For the 11th consecutive year, Chattahoochee Riverkeeper is calling upon Georgians to don their river-ready attire and help protect the state’s biggest water source through Sweep the Hooch.
The annual watershed-wide cleanup will take place from 9 a.m. to noon Saturday, March 27, and span across over 50 parks, tributaries and points along 100 miles of the Chattahoochee River.
The nonprofit encourages volunteers to sign-up quickly for the event since each site has a limited capacity of around 20-40 people. After two days of opening registration, Mallory Pendleton, headwaters outreach manager, said 400 people have joined the cause.
Those living in Northeast Georgia near Lake Lanier can sign up for one of the eight cleanup sites in the headwaters region: Don Carter State Park, Holly Park, Lake Lanier Olympic Park, Gainesville Marina, two areas in Helen, a point on the Soque River and Young Deer Creek Park in Forsyth. When people register at chattahoochee.org/sweep-the-hooch, they will be able to view a form with the complete site list.
During last year’s cleanup on Aug. 29, more than 1,000 volunteers removed around 73,646 pounds (37 tons) of trash, 19,288 pounds of which came from tires that were later recycled.
Over the past year, Pendleton said the nonprofit has noticed more and more personal protective equipment like gloves and masks turning up in the state’s waterways.
“Sweep the Hooch is important all the time, but this year I think it’s going to be even more important,” she said. “Sweep the Hooch is growing every single year, and with more people we are able to collect more trash. There’s always trash, it’s an ongoing problem.”
Volunteers can opt to clean by wading in the water, kayaking, walking along the shore or taking a boat into Lake Lanier. Pendleton said those with boats are highly encouraged to use them for the cleanup, especially for the sizable pieces of litter.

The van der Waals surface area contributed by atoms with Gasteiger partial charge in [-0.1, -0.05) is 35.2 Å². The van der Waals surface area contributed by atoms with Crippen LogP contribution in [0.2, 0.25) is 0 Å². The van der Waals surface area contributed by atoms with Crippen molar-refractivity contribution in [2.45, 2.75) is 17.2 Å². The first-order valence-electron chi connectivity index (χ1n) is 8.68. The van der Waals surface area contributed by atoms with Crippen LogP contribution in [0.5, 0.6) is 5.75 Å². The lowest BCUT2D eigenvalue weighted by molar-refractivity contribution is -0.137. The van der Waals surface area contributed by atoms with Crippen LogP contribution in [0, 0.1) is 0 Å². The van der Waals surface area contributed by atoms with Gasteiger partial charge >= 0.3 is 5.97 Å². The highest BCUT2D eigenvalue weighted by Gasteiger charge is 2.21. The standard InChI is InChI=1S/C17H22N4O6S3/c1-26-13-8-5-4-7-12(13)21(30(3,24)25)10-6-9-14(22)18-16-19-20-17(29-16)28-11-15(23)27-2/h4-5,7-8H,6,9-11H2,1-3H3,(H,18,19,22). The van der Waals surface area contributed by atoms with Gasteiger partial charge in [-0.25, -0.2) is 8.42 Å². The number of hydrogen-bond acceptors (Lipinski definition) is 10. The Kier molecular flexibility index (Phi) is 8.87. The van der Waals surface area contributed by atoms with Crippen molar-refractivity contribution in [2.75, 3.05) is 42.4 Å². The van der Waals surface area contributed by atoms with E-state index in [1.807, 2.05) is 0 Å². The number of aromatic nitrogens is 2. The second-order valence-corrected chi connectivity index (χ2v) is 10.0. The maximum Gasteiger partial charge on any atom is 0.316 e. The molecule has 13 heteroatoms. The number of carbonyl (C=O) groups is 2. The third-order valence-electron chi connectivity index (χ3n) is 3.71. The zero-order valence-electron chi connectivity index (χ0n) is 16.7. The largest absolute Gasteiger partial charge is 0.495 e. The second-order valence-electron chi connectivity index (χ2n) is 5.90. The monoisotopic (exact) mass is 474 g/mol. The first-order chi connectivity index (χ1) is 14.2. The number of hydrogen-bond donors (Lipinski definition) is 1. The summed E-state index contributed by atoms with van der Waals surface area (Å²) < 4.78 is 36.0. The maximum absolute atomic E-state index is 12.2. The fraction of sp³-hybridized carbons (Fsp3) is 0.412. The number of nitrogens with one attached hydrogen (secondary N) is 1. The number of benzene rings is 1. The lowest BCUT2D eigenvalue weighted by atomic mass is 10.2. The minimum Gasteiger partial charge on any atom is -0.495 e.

“The large blocks of Styrofoam and plastic that come from docks, a lot of kayakers and walkers can’t get to it,” she said. “Getting boaters more involved has been a really big plus on the sites around the lake.”
Volunteers are asked to wear “anything that can get dirty.” If they want to wade in a river or lake, waterproof clothes are recommended. Youth between the ages 10 to 16 must be supervised by a parent or guardian during the event. Those who walk along the shore or wade in the water must be at least 10, and volunteers paddling solo must be at least 15 years old.
To help limit the spread of COVID-19, people are required to wear masks and practice social distancing.
Along with Lake Lanier Association’s annual Shore Sweep, Pendleton said the headwaters region has only two large cleanups. And the trash accumulation is showing no signs of declining.
“People should volunteer (for Sweep the Hooch) because No. 1, it brings the community together for the sole purpose of cleaning our waterway,” Pendleton said. “We all depend on clean water. We’re washing our hands more during the pandemic and relying on the river and lake for recreation and stress relief. We’ve got to show our stewardship for these areas, and it takes everybody’s contribution to make it the best we can.”
People who can’t make it to Sweep the Hooch or want to contribute more toward protecting the Chattahoochee River can do so by making a donation at app.mobilecause.com/vf/SWEEP. Pendleton said contributions help the nonprofit secure gear and supplies needed to host cleanups. The organization aims to raise $10,000 before the event.
Those interested in sponsoring the event can reach out to the nonprofit’s headwaters office at 678-696-8866. For more information about Sweep the Hooch, visit chattahoochee.org/sweep-the-hooch or contact Tammy Bates at firstname.lastname@example.org.